On the one hand, you can't blame Dartmouth College President Philip Hanlon for trying. Alcohol has long been a problem at campuses around the country, and particularly at the secluded New Hampshire Ivy. An increasing focus on sexual assault nationwide has made colleges especially eager to do anything they can to avoid problems.

On the other hand, it's hard to put much faith in Hanlon's new initiative: Dartmouth will ban hard liquor on campus, one of several steps to try to end a culture of binge-drinking. Any drink with greater than 15 percent alcohol will be prohibited, and Hanlon threatened to end the fraternity system altogether. The college will also create residential groups for students, intended to foster healthier communities.

The reasons for pessimism are plain enough to anyone who's ever lived on or visited an allegedly dry campus or dormitory. While an administration can drive drinking underground, banning it altogether is more of a symbolic move than a truly effective one. (What are they going to do, search everyone's bags when they reach campus?) Just as abstinence-only sex education has proved a bust, trying to ban hard liquor altogether seems unlikely to succeed; it will just make the culture of hard-liquor consumption less informed, or push it to locations away from campus, where the college has even less chance to safeguard students.

In an editorial anticipating Hanlon's announcement, student newspaper The Dartmouth addressed just this point:

If students want to get dangerously drunk, they will find a way to do so. Rhetoric about eliminating the epidemic of binge drinking is neither realistic nor helpful. Binge drinking is a symptom of an unhealthy culture and at times indicative of underlying mental health issues, and Hanlon’s policy should reflect that.

But what else is he to do? Just look at the recent history of moves at Dartmouth. Just a year and a half ago, The Boston Globe was pointing to Dartmouth as a story of success in fighting alcohol culture, using a wide range of tactics, none of them this sweeping or aggressive. Those techniques were pioneered under Hanlon's predecessor, Jim Yong Kim, who then departed to run the World Bank, but Hanlon says they weren't doing enough, fast enough.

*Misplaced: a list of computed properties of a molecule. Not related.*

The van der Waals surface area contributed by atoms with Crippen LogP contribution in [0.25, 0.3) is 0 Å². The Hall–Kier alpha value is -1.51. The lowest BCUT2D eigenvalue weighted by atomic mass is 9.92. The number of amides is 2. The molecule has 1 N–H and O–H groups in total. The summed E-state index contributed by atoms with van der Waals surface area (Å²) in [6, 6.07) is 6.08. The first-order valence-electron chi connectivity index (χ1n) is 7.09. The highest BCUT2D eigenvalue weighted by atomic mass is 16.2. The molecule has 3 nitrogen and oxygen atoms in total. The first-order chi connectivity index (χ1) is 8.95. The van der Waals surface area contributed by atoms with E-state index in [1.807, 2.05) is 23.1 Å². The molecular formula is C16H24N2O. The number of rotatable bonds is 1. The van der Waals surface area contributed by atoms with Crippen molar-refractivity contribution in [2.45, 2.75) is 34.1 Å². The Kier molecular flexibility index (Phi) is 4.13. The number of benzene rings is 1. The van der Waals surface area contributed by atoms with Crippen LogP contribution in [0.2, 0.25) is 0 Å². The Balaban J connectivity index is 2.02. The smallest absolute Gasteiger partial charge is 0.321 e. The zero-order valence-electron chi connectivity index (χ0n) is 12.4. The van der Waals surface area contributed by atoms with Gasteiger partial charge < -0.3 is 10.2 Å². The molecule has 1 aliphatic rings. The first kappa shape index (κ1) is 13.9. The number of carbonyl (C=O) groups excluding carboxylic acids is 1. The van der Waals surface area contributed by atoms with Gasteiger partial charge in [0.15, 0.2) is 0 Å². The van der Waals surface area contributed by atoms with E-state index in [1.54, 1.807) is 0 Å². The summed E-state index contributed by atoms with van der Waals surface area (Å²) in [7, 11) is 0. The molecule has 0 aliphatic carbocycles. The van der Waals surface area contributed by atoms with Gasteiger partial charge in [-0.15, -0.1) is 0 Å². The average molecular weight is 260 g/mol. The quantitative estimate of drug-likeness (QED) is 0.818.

Kim's predecessor, James Wright, took yet another approach, signing onto the "Amethyst Initiative," a group of university presidents who argue against the 21-year drinking age, a de facto federal mandate. Their statement says, in part:

A culture of dangerous, clandestine “binge-drinking”—often conducted off-campus—has developed.

Alcohol education that mandates abstinence as the only legal option has not resulted in significant constructive behavioral change among our students.

Adults under 21 are deemed capable of voting, signing contracts, serving on juries and enlisting in the military, but are told they are not mature enough to have a beer.

By choosing to use fake IDs, students make ethical compromises that erode respect for the law.

Naturally, the Amethyst push requires national buy-in—even scores of prestigious university presidents can't simply change the law through force of will, and until and unless the law changes they're obliged to uphold the law as it is today.

Meanwhile, The Washington Post reports, sororities at the University of Virginia were told by their national organizations to skip parties during rush week, "a mandate that many of the women said was irrational, sexist and contrary to the school’s culture." The goal is apparently to avoid putting women in risky alcohol-fueled situations, part of blowback to the Rolling Stone story, now mostly debunked, about a rape in Charlottesville. But forcing women to stay home risks both punishing them for others' misdeeds and allowing the campus and the greek system to avoid uncomfortable discussions about rape. It is, in short, no solution at all. Other schools are experimenting with shifting parties from fraternities to sororities; my colleague Olga Khazan considered the pros and cons of that approach last week.

The Dartmouth solution seems equally invalid, though for different reasons altogether. If none of these approaches seem to offer much hope of justice or efficacy, no one else seems to have a better idea.